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Michael Baker
Smarter Writer

Michael Baker is a retail consultant and vice-chair of the ICSC's Asia-Pacific Research Council

Michael Baker
Smarter Writer

Michael Baker is a retail consultant and vice-chair of the ICSC's Asia-Pacific Research Council

Customisation is a means for customers to fulfil their ultimate product fantasies. Thanks to emerging technologies, innovative companies are seizing new opportunities.

A 3D-printed hand undergoing its final stages of creation

From fast food to the perfect pair of trainers and all sorts of weird and wonderful new gadgets, customers now have the ability to ‘create’ the product they truly desire. For manufacturers and retailers, it’s a far cry from a century ago when Henry Ford famously stated: “You can have any colour you want, as long as it's black!”

For many retailers and manufacturers, customisation will be essential to their future survival. Clothing, accessories and footwear were retail categories at the leading edge of customisation, which makes sense when you consider that these items are important means of personal self-expression. Customisation enables people to wear their ideal fashion item and be 'on trend', while at the same time feel unique by giving that item a personal tweak. For example, Nike shoppers in the US can use NIKEiD to customise their athletic shoes. What about a customised hydration platform for athletes? Absolutely.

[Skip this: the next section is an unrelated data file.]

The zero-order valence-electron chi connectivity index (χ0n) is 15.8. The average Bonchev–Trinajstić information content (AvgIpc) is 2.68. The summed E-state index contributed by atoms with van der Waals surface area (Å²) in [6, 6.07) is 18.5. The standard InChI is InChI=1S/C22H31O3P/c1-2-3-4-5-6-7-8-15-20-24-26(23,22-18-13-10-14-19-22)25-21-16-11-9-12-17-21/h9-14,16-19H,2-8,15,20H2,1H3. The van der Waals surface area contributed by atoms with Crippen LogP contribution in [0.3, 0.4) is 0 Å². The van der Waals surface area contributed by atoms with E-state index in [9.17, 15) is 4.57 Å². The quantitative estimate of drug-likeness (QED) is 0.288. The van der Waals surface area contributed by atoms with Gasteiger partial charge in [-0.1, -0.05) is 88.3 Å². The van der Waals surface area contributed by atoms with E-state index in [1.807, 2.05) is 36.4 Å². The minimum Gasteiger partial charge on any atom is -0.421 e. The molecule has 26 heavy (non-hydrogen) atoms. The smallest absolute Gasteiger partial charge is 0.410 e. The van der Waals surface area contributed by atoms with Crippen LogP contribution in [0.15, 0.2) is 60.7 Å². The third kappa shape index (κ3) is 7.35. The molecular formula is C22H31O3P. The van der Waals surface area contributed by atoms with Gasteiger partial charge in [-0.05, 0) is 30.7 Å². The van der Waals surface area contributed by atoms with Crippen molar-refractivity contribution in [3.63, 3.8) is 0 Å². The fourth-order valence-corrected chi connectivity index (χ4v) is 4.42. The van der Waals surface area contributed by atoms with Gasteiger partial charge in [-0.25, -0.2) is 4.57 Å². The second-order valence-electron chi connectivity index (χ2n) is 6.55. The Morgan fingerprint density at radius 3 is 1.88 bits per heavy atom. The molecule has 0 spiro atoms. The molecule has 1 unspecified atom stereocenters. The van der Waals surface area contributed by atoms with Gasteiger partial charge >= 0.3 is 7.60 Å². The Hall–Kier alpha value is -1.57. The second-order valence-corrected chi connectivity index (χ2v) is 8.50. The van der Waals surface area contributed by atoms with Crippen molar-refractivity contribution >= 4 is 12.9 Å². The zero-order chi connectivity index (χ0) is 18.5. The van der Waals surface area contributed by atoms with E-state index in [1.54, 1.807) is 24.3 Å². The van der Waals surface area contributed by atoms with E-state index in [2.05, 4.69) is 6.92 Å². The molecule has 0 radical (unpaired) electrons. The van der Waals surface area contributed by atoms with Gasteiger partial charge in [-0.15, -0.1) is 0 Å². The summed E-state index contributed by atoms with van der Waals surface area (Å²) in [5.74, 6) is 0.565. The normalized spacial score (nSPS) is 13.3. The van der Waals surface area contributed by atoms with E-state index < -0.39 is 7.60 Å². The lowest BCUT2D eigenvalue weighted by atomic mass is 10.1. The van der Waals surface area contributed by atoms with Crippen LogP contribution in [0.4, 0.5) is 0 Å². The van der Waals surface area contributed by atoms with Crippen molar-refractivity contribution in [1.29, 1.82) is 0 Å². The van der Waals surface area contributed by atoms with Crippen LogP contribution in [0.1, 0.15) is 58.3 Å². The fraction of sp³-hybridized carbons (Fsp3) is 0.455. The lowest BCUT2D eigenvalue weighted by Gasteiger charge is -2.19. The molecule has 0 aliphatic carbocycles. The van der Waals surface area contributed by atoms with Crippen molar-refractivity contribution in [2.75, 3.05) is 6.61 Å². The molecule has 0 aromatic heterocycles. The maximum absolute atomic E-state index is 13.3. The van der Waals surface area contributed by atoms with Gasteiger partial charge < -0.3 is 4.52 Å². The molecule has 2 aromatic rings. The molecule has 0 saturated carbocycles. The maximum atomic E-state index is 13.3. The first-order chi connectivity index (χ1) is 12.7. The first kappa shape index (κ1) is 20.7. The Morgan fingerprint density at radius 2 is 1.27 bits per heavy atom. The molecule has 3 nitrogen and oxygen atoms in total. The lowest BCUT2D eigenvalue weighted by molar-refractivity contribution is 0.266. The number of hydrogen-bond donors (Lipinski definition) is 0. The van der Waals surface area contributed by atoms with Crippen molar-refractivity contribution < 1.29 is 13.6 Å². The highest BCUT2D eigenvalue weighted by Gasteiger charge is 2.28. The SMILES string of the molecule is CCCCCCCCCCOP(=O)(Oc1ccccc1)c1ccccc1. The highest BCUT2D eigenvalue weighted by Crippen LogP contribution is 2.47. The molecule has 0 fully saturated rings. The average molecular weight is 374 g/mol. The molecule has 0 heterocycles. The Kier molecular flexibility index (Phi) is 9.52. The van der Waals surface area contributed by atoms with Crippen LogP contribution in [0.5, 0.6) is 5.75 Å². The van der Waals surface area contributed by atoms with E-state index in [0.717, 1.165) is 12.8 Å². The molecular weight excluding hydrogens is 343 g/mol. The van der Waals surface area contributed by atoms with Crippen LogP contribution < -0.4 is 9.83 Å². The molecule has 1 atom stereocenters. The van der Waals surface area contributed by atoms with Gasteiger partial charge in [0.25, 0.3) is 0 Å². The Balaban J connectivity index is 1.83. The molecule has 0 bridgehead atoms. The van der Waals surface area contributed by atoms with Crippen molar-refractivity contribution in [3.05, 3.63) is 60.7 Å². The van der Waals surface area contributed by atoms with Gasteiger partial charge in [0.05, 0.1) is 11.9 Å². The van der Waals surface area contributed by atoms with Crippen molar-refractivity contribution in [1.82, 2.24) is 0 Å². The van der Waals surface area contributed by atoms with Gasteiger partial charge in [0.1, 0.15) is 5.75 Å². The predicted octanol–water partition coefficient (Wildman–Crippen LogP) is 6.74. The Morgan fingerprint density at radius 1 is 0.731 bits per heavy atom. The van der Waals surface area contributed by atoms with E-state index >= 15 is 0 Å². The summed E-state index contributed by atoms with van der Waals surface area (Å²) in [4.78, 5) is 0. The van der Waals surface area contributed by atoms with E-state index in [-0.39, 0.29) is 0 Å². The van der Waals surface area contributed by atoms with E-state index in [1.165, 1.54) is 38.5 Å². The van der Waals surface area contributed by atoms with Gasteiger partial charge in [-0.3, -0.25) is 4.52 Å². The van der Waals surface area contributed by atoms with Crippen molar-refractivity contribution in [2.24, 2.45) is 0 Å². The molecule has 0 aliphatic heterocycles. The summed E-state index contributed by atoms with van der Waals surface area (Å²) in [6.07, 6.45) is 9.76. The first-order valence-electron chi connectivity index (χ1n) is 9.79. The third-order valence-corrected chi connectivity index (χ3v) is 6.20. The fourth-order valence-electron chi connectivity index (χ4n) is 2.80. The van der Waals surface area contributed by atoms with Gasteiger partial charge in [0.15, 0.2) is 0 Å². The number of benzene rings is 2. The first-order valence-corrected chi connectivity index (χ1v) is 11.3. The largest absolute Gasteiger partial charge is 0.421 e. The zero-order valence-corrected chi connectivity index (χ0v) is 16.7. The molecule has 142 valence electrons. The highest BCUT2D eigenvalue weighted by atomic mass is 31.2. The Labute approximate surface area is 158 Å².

Customising in 3D

Another technology enabler for customisation is 3D printing.

Online platforms, such as i.materialise, Shapeways and Thingify, allow people to turn their own concepts into 3D-printed reality. They are also online marketplaces for all kinds of 3D-printed products.

A cautionary tale

The quest for innovative brands is to leverage the latest technologies in ways that enable people to easily customise the products they actually want. Unfortunately, what people say they want and what they will eventually purchase doesn’t always match up, so it pays to be careful with your market research and new product developments. Shoes of Prey offers one such cautionary tale of the gap between intended and actual consumer behaviour.

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